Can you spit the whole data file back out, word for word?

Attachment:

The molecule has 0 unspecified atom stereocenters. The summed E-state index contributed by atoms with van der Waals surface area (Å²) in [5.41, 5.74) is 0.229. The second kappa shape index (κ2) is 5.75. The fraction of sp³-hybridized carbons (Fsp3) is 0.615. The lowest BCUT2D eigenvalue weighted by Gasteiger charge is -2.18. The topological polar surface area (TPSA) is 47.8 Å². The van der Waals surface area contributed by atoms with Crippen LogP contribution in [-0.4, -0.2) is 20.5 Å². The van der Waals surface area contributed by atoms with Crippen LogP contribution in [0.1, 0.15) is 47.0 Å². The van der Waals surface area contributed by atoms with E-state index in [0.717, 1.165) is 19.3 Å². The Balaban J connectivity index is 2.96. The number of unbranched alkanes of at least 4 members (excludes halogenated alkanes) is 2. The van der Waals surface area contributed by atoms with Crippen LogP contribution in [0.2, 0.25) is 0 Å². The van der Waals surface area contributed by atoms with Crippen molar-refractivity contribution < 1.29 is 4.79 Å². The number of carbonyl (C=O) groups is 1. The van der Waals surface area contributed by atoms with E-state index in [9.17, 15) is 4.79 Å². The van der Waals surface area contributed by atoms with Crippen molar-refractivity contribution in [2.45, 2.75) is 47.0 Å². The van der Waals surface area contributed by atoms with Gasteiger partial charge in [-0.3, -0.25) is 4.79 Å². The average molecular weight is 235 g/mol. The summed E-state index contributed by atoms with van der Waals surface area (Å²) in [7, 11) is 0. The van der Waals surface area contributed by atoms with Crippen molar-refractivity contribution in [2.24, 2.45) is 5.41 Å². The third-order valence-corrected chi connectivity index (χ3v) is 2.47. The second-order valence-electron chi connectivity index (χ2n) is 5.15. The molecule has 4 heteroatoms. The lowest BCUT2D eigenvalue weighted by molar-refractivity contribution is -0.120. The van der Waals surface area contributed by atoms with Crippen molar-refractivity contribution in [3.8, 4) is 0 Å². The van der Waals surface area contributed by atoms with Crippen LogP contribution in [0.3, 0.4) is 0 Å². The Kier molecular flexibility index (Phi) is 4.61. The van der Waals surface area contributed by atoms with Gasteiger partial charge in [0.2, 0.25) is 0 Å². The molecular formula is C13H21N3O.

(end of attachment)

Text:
The molecule has 0 unspecified atom stereocenters. The summed E-state index contributed by atoms with van der Waals surface area (Å²) in [5.41, 5.74) is 0.229. The second kappa shape index (κ2) is 5.75. The fraction of sp³-hybridized carbons (Fsp3) is 0.615. The lowest BCUT2D eigenvalue weighted by Gasteiger charge is -2.18. The topological polar surface area (TPSA) is 47.8 Å². The van der Waals surface area contributed by atoms with Crippen LogP contribution in [-0.4, -0.2) is 20.5 Å². The van der Waals surface area contributed by atoms with Crippen LogP contribution in [0.1, 0.15) is 47.0 Å². The van der Waals surface area contributed by atoms with E-state index in [0.717, 1.165) is 19.3 Å². The Balaban J connectivity index is 2.96. The number of unbranched alkanes of at least 4 members (excludes halogenated alkanes) is 2. The van der Waals surface area contributed by atoms with Crippen LogP contribution in [0.2, 0.25) is 0 Å². The van der Waals surface area contributed by atoms with Crippen molar-refractivity contribution < 1.29 is 4.79 Å². The number of carbonyl (C=O) groups is 1. The van der Waals surface area contributed by atoms with E-state index in [9.17, 15) is 4.79 Å². The van der Waals surface area contributed by atoms with Crippen molar-refractivity contribution in [2.45, 2.75) is 47.0 Å². The van der Waals surface area contributed by atoms with Gasteiger partial charge in [-0.3, -0.25) is 4.79 Å². The average molecular weight is 235 g/mol. The summed E-state index contributed by atoms with van der Waals surface area (Å²) in [7, 11) is 0. The van der Waals surface area contributed by atoms with Crippen molar-refractivity contribution in [2.24, 2.45) is 5.41 Å². The third-order valence-corrected chi connectivity index (χ3v) is 2.47. The second-order valence-electron chi connectivity index (χ2n) is 5.15. The molecule has 4 heteroatoms. The lowest BCUT2D eigenvalue weighted by molar-refractivity contribution is -0.120. The van der Waals surface area contributed by atoms with Crippen molar-refractivity contribution in [3.8, 4) is 0 Å². The van der Waals surface area contributed by atoms with Crippen LogP contribution in [0.3, 0.4) is 0 Å². The Kier molecular flexibility index (Phi) is 4.61. The van der Waals surface area contributed by atoms with Gasteiger partial charge in [0.2, 0.25) is 0 Å². The molecular formula is C13H21N3O.